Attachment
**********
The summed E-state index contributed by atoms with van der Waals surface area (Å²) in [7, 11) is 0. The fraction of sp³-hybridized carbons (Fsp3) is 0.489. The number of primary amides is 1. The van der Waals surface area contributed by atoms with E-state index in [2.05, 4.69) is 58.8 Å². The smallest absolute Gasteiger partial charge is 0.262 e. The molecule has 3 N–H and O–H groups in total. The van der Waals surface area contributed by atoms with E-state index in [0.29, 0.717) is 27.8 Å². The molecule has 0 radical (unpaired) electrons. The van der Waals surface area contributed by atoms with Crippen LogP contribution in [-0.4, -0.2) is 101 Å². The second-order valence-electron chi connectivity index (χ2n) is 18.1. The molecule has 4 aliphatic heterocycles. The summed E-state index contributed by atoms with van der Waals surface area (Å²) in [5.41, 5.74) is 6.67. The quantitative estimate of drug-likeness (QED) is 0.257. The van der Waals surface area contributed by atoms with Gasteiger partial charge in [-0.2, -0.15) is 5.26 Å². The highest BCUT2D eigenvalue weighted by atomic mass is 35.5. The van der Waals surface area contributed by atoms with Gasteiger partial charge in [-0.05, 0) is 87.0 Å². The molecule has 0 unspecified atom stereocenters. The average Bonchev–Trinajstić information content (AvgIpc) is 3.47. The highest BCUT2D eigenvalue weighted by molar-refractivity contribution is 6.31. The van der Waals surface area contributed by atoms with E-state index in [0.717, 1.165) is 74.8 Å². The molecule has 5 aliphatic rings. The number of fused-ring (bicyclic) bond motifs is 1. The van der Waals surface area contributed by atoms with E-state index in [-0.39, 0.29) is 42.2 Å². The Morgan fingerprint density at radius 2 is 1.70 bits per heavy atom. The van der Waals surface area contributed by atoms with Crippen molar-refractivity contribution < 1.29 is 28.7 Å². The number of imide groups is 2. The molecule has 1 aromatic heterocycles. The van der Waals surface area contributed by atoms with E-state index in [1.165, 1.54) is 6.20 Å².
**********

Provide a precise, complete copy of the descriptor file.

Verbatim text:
The summed E-state index contributed by atoms with van der Waals surface area (Å²) in [7, 11) is 0. The fraction of sp³-hybridized carbons (Fsp3) is 0.489. The number of primary amides is 1. The van der Waals surface area contributed by atoms with E-state index in [2.05, 4.69) is 58.8 Å². The smallest absolute Gasteiger partial charge is 0.262 e. The molecule has 3 N–H and O–H groups in total. The van der Waals surface area contributed by atoms with E-state index in [0.29, 0.717) is 27.8 Å². The molecule has 0 radical (unpaired) electrons. The van der Waals surface area contributed by atoms with Crippen LogP contribution in [-0.4, -0.2) is 101 Å². The second-order valence-electron chi connectivity index (χ2n) is 18.1. The molecule has 4 aliphatic heterocycles. The summed E-state index contributed by atoms with van der Waals surface area (Å²) in [5.41, 5.74) is 6.67. The quantitative estimate of drug-likeness (QED) is 0.257. The van der Waals surface area contributed by atoms with Gasteiger partial charge in [-0.2, -0.15) is 5.26 Å². The highest BCUT2D eigenvalue weighted by atomic mass is 35.5. The van der Waals surface area contributed by atoms with Gasteiger partial charge in [-0.05, 0) is 87.0 Å². The molecule has 0 unspecified atom stereocenters. The average Bonchev–Trinajstić information content (AvgIpc) is 3.47. The highest BCUT2D eigenvalue weighted by molar-refractivity contribution is 6.31. The van der Waals surface area contributed by atoms with E-state index in [0.717, 1.165) is 74.8 Å². The molecule has 5 aliphatic rings. The number of fused-ring (bicyclic) bond motifs is 1. The van der Waals surface area contributed by atoms with E-state index in [-0.39, 0.29) is 42.2 Å². The Morgan fingerprint density at radius 2 is 1.70 bits per heavy atom. The van der Waals surface area contributed by atoms with Crippen molar-refractivity contribution < 1.29 is 28.7 Å². The number of imide groups is 2. The molecule has 1 aromatic heterocycles. The van der Waals surface area contributed by atoms with E-state index in [1.165, 1.54) is 6.20 Å².